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Clark County and City of Vancouver appeal Cowlitz Tribe Casino Approval

Clark County, joined by the City of Vancouver, nearby property owners and the operators of the existing La Center cardrooms, have appealed a Bureau of Indian Affairs (BIA) approval to establish a sovereign reservation on 152 acres about six miles south of Woodland for the Cowlitz Tribe.

  Although the proposal might be scaled back due to market decline, the initial plan called for the construction of the nation’s largest casino including 3,000 slot machines, a hotel, shopping center, bars, restaurants and an RV park.  Later phases, call from the construction of government facilities, elder housing, and a cultural center as well.

Federally acknowledged in 2000, the Cowlitz is a landless nation of around 3,700 citizens located in Longview, Washington.  The Cowlitz decision is the first trust land approval for the creation of a reservation since a US Supreme Court’s decision known as Carcieri v. Salazar in 2009.  The ruling said that the Interior Secretary has no authority to take land into trust for tribes that were not “now under federal jurisdiction,” when the Indian Reorganization Act was passed in 1934.  In other words, the date of federal recognition triggered qualification under the Act.  The question was the relationship between the qualifying phrase “now under federal jurisdiction” against the definition of “tribe” as including those that are “recognized by the secretary as eligible for special programs.”  The BIA found that the tribe was under federal jurisdiction from at least 1855 and beyond that the Act imposes no time limit on recognition.  The tribe need only be ‘recognized’ as of the time the department acquires the land into trust.  Because the Cowlitz Tribe’s federal acknowledgment in 2000, two years before it applied for trust land, it satisfied the requirement.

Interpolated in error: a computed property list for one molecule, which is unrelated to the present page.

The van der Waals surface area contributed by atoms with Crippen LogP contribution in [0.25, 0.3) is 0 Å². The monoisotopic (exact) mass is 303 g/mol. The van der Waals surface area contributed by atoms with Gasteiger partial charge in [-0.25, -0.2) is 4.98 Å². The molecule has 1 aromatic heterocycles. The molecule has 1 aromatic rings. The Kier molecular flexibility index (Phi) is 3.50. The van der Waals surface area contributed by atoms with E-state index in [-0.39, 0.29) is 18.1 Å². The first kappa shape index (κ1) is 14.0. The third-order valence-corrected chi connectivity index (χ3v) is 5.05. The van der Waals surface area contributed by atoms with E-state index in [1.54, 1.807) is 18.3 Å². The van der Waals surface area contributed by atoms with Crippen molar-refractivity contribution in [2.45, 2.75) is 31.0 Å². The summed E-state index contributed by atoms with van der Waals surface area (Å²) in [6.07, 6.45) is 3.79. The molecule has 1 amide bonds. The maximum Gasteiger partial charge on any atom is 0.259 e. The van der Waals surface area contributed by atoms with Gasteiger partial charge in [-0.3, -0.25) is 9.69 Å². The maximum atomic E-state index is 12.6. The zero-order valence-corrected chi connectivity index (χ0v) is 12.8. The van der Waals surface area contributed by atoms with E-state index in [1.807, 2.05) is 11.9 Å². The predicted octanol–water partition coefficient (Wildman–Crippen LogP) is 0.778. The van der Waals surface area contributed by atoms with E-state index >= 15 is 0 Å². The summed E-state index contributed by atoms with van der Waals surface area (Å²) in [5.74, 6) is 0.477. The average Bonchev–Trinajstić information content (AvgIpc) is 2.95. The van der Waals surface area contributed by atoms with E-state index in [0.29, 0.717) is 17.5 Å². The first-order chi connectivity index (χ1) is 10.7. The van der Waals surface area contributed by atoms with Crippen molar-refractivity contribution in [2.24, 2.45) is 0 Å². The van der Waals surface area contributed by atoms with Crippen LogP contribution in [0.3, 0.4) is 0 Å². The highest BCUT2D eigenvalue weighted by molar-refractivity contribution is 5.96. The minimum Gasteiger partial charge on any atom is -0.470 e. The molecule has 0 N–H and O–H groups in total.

The County’s appeal argues that granting the trust application, the BIA failed to take a “hard look” at the environmental consequences and ignored the Carcieri decision.  The County believes that the BIA failed to impose appropriate mitigation to offset stormwater, traffic, light and noise issues. 

The appeal was filed in the US District Court in Washington DC and is not expected to be heard until later this summer.

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